But the Confederate flag isn't the only remaining symbol of the South's racist past. As Vox's Matt Yglesias explained, there are dozens of monuments and statues commemorating racists and traitors who fought to keep slavery in the Civil War and pushed for racist Jim Crow laws, such as segregation, in the aftermath. "Consider Forrest High School in Marshall County, Tennessee, named after Confederate General and Ku Klux Klan founder Nathan Bedford Forrest," Yglesias wrote. "Forrest also lends his name to a state park in Tennessee and the ROTC building at Middle Tennessee State University."
All of these symbols are meant to show support for the South's heritage. But they ignore that much of that history is mired by racism — and, during events like the Charleston shooting, they appear to give some historical legitimacy to racist acts.
Gun violence is much more common in the US compared with its developed peers
In response to the shooting, President Barack Obama highlighted a troubling fact: America has far more gun violence than its developed peers around the world.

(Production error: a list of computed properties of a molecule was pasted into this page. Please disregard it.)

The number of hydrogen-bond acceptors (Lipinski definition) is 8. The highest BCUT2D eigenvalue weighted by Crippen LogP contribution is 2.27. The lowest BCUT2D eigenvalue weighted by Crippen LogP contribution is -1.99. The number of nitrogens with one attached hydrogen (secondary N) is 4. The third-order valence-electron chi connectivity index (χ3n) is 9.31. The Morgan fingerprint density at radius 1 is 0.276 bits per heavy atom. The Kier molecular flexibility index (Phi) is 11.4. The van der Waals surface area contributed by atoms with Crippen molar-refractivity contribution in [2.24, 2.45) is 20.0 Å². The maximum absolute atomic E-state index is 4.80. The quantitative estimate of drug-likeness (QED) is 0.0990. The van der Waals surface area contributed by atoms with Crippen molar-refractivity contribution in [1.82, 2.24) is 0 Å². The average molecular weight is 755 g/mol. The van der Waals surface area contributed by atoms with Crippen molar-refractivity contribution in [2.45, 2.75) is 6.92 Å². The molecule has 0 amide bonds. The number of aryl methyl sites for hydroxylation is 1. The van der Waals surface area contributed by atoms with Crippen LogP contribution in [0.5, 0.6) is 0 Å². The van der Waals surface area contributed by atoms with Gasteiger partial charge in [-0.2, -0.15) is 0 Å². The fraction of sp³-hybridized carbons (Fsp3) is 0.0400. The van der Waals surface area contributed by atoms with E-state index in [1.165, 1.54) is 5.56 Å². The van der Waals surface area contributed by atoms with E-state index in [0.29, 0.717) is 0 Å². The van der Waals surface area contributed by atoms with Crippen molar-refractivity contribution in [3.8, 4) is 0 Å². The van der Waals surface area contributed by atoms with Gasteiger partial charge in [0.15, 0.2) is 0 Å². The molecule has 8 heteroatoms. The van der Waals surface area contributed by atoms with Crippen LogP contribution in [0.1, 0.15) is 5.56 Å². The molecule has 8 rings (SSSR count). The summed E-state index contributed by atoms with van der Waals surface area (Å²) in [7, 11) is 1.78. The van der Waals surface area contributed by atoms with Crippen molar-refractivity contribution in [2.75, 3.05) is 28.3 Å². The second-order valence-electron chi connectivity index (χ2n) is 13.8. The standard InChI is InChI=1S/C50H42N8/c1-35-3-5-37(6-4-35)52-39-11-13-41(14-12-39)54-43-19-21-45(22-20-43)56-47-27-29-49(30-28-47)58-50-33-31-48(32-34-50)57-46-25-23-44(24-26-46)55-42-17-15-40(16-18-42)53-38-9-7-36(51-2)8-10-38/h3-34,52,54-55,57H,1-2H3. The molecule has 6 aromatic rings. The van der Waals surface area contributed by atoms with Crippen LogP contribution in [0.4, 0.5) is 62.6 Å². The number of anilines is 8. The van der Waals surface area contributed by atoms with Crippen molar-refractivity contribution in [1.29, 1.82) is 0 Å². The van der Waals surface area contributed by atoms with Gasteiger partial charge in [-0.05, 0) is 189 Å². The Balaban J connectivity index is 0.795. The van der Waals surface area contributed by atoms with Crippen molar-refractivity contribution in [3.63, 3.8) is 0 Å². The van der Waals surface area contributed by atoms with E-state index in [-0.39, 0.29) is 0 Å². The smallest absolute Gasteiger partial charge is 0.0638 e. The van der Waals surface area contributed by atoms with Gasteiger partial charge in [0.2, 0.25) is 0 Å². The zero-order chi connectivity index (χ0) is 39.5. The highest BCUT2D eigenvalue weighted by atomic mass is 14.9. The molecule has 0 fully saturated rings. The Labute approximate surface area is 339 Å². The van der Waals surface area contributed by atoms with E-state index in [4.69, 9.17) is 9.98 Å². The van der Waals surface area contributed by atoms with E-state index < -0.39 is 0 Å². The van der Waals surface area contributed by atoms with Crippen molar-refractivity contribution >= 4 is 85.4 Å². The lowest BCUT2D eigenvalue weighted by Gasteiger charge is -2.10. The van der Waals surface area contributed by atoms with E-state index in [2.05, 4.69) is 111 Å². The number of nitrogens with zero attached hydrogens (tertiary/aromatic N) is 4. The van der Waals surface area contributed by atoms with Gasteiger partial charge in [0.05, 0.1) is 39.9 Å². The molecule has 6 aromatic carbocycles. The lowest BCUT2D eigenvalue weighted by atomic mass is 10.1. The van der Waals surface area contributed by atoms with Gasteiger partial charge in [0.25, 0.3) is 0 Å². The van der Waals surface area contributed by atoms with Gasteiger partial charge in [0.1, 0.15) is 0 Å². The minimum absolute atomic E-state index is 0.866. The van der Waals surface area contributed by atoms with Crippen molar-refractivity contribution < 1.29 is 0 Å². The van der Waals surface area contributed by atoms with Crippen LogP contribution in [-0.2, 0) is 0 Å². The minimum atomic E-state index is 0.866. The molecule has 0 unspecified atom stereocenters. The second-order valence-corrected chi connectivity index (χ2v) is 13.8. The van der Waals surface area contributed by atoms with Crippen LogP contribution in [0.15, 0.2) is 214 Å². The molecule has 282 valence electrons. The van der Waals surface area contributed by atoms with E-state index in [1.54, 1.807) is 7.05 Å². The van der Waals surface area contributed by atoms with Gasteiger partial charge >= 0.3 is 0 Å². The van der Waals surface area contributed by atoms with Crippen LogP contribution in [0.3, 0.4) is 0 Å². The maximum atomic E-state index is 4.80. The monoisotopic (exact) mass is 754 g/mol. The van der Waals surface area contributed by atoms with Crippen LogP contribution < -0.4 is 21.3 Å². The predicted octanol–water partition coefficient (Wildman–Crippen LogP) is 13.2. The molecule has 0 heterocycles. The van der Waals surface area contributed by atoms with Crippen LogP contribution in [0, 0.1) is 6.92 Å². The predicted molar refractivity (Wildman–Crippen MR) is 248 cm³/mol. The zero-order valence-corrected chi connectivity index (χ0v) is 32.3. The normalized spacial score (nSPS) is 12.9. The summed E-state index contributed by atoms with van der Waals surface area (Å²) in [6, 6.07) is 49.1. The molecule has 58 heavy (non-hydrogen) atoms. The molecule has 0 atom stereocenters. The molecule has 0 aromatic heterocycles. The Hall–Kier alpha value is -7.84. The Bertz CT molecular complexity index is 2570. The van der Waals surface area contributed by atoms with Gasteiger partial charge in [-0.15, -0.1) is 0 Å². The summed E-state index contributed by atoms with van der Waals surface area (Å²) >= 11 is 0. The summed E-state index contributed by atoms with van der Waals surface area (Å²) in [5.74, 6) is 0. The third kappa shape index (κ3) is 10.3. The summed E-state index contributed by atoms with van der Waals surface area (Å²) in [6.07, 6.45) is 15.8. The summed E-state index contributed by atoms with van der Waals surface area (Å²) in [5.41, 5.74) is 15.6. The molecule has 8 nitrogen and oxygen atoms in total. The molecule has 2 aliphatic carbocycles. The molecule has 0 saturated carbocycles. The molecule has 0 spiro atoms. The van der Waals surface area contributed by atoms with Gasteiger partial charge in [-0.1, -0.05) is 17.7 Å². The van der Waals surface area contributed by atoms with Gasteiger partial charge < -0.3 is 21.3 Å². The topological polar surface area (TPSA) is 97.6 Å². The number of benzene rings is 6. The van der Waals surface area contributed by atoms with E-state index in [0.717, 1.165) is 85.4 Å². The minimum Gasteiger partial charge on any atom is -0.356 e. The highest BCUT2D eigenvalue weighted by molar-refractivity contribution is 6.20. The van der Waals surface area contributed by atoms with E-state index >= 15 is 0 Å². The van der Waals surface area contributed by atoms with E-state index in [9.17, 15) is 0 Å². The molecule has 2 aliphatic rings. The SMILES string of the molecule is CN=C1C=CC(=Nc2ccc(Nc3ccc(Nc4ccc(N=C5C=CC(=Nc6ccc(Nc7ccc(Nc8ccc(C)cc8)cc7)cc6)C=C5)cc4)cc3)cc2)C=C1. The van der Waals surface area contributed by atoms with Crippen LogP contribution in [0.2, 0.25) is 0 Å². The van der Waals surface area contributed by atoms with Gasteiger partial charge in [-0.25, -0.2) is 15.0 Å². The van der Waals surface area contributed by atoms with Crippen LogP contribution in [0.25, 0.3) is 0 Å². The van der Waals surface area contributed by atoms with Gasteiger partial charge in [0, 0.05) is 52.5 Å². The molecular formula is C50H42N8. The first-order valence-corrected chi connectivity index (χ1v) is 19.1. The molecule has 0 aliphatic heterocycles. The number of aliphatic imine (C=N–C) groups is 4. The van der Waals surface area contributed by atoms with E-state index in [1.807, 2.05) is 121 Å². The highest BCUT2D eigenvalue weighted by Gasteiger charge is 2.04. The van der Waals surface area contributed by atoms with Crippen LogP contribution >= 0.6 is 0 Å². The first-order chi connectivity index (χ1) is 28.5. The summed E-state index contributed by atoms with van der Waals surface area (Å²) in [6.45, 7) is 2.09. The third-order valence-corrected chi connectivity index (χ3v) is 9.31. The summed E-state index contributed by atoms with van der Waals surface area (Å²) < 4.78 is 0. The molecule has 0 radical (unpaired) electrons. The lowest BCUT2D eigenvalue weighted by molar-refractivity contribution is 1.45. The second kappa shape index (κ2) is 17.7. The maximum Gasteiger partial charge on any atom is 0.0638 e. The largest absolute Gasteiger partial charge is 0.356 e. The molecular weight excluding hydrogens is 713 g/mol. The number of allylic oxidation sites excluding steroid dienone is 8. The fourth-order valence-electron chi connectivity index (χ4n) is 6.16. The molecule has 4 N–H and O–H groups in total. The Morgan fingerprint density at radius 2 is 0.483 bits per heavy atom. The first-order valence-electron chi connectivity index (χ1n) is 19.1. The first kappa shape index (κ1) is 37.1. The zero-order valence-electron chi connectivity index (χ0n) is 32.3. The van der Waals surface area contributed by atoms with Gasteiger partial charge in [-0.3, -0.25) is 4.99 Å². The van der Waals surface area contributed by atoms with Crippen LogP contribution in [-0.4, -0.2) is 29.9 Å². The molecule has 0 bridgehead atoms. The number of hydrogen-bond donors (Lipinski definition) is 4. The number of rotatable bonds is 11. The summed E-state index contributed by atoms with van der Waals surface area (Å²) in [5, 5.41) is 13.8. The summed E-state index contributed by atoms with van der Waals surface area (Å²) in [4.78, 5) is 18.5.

"This type of mass violence doesn't happen in other advanced countries," Obama said. "It doesn't happen in other places with this kind of frequency. And it is within our power to do something about it. I say this recognizing that the politics of this town foreclose a lot of those avenues. But it would be wrong for us not to acknowledge it."
Obama is right: Gun violence is way more common in the US than in its developed peers — and it's not even close. This chart, compiled using United Nations data collected by the Guardian's Simon Rogers, shows that America far and away leads Canada, Japan, and several European counterparts in gun homicides:
But why does the US have so many more gun homicides than other advanced countries? One possible explanation: Americans are much more likely to own guns than their peers around the world. And the empirical research shows places with more guns have more homicides.
According to survey data compiled by Rogers, the US had 88.8 guns per 100 people in 2007 — compared with 54.8 in the second-closest country, Yemen. Reddit user Phillybdizzle mapped Rogers's data, showing just how much the US stands out compared to the rest of the world:
Criminal justice experts widely recognize this is a result of cultural and policy decisions that have made firearms far more available in America than in most of the world.